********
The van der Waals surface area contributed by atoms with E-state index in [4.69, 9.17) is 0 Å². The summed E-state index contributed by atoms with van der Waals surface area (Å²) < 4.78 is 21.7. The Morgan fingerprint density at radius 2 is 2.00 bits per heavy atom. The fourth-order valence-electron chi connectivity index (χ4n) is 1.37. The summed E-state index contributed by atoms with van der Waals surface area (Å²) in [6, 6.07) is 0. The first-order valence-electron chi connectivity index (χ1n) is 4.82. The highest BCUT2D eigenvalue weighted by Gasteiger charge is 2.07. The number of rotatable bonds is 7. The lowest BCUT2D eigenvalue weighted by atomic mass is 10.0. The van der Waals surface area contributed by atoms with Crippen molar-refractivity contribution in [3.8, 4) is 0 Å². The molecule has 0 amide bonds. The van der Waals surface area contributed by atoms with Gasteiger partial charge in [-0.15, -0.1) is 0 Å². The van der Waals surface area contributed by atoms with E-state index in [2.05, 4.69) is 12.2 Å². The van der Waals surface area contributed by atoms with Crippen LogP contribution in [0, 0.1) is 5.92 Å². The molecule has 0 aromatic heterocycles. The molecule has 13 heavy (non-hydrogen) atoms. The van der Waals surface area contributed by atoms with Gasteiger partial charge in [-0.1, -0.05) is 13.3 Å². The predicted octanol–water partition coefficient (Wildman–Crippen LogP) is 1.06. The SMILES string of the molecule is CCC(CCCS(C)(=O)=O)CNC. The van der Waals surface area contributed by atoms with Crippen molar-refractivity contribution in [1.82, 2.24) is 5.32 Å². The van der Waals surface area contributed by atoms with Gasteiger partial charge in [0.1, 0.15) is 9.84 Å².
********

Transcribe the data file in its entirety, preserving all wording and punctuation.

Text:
The van der Waals surface area contributed by atoms with E-state index in [4.69, 9.17) is 0 Å². The summed E-state index contributed by atoms with van der Waals surface area (Å²) < 4.78 is 21.7. The Morgan fingerprint density at radius 2 is 2.00 bits per heavy atom. The fourth-order valence-electron chi connectivity index (χ4n) is 1.37. The summed E-state index contributed by atoms with van der Waals surface area (Å²) in [6, 6.07) is 0. The first-order valence-electron chi connectivity index (χ1n) is 4.82. The highest BCUT2D eigenvalue weighted by Gasteiger charge is 2.07. The number of rotatable bonds is 7. The lowest BCUT2D eigenvalue weighted by atomic mass is 10.0. The van der Waals surface area contributed by atoms with Crippen molar-refractivity contribution in [3.8, 4) is 0 Å². The molecule has 0 amide bonds. The van der Waals surface area contributed by atoms with Gasteiger partial charge in [-0.15, -0.1) is 0 Å². The van der Waals surface area contributed by atoms with E-state index in [2.05, 4.69) is 12.2 Å². The van der Waals surface area contributed by atoms with Crippen LogP contribution in [0, 0.1) is 5.92 Å². The molecule has 0 aromatic heterocycles. The molecule has 13 heavy (non-hydrogen) atoms. The van der Waals surface area contributed by atoms with Gasteiger partial charge in [-0.1, -0.05) is 13.3 Å². The predicted octanol–water partition coefficient (Wildman–Crippen LogP) is 1.06. The SMILES string of the molecule is CCC(CCCS(C)(=O)=O)CNC. The van der Waals surface area contributed by atoms with Crippen molar-refractivity contribution in [1.82, 2.24) is 5.32 Å². The van der Waals surface area contributed by atoms with Gasteiger partial charge in [0.1, 0.15) is 9.84 Å².